Several restaurants have pulled out of the government’s Eat Out to Help Out scheme because of “unwelcome behaviour” from some diners.
Some 85,000 restaurants signed up, but now several owners have spoken out about levels of “hostility” towards staff since the scheme started.
Kelly Hill, who runs the Tavern Inn in Newquay, told the BBC she had pulled out of the scheme because the demand has brought them “nothing but negativity”.
She said: "People are ordering big, big meals; they are not willing to wait for their food; our staff are being shouted at for having no tables, or for the service being slow. It's put an awful lot of strain on our waiting staff and kitchen staff.”
Waitress Claudia Casey, 22, described a recent experience during the campaign as the “worst night of my eight years in the hospitality industry.
Claudia, who works at a contemporary pub and restaurant in Nottinghamshire, told Yahoo News UK: “We’ve had a lot of eye rolls if we happen to run out of certain items on the menu, and being cut off when you’re trying to explain certain things and then turning their backs to us.”
She said that she “almost dreaded” how work nights will go now as a result of rude customers, but the scheme was a “good idea on paper”, but added: “I do understand why some [restaurants] have pulled out already.”
The team at the Paddock Inn in Tenby, Wales, aired their frustrations about the “extreme levels of rudeness” they had experienced from customers.
The bar, which only has one chef in the kitchen, wrote on Facebook: “The government's scheme doesn't really do much for us as the custom is already there but we decided to do it for you…
“During the promotional period there is almost always a wait on food, this is explained to everyone both when they book and when they place their orders at the bar.
“If you are incapable of understanding this then go and get a table elsewhere in Tenby.”
They added: “We are seriously considering pulling the plug on this due to the extreme levels of rudeness, lack of understanding, and complete impatience of some of our recent customers.”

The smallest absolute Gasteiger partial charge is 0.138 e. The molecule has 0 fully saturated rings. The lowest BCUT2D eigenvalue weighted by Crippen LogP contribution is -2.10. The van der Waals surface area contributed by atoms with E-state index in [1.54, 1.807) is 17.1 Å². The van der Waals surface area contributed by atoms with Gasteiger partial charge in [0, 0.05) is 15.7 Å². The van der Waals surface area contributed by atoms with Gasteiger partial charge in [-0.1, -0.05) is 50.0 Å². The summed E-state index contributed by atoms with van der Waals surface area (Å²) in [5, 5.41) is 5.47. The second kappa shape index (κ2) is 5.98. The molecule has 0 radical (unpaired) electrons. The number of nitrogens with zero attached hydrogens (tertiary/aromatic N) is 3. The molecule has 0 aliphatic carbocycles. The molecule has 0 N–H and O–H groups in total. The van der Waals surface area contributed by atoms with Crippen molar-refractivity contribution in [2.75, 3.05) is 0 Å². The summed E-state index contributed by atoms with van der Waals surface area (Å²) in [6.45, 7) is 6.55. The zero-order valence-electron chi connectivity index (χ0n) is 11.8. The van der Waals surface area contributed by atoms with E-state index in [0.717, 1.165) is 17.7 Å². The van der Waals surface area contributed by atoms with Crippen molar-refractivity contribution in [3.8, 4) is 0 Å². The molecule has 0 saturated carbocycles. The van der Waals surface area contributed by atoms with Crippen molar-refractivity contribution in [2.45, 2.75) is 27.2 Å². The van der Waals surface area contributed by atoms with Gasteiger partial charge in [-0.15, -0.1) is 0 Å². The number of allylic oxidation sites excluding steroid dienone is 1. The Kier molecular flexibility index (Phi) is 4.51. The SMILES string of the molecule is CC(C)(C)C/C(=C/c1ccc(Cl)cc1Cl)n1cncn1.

The Heron Inn in Truro has pulled out of the scheme already, claiming recent customers had been posting negative reviews about it online.
The establishment wrote on Facebook: “We are very aware that our recent decision to withdraw from the Eat Out Scheme has upset a few people, but we will NOT tolerate any more ‘hospitality bullying’ from the likes of these people.”
They added: “With the increased amount of people visiting us, it is making it difficult for us to manage with social distancing rules in place.
“We have received unpleasant comments and general unwelcome behaviour from customers when they are unable to eat/drink/find a table due to us having reached capacity.”
Steph Dyer, landlady of the Westleigh Inn near Bideford in Devon, also confirmed the restaurant had pulled out of the scheme, which she said should not just be limited to August.
She said her staff had to endure “physical and mental stress, adding: “Everybody I have spoken to is finding it difficult to maintain standards of service.”
Eat Out to Help Out was introduced on 3 August, and means diners can have half of the cost of a meal, up to £10 a head, taken off the bill.
There is no limit to how much diners can take advantage of the discount, but it is only in place on Mondays, Tuesdays and Wednesdays throughout the month.
Chancellor Rishi Sunak introduced the scheme in an attempt to kickstart the economy following months of lockdown due to the coronavirus pandemic.
The Treasury announced this week that more than 35 million half-price meals have been served by restaurants across the UK in the first two weeks of the scheme.
Around 48,000 different claims have so far been made for money back, the Treasury said.
The Treasury urged people to enjoy the scheme "as part of a healthy and balanced lifestyle”.
Stephen Wall, co-founder of restaurant chain Pho, said: "The Eat Out to Help Out scheme has really been amazing.
"It's so nice to see our restaurants full of happy staff and customers again.”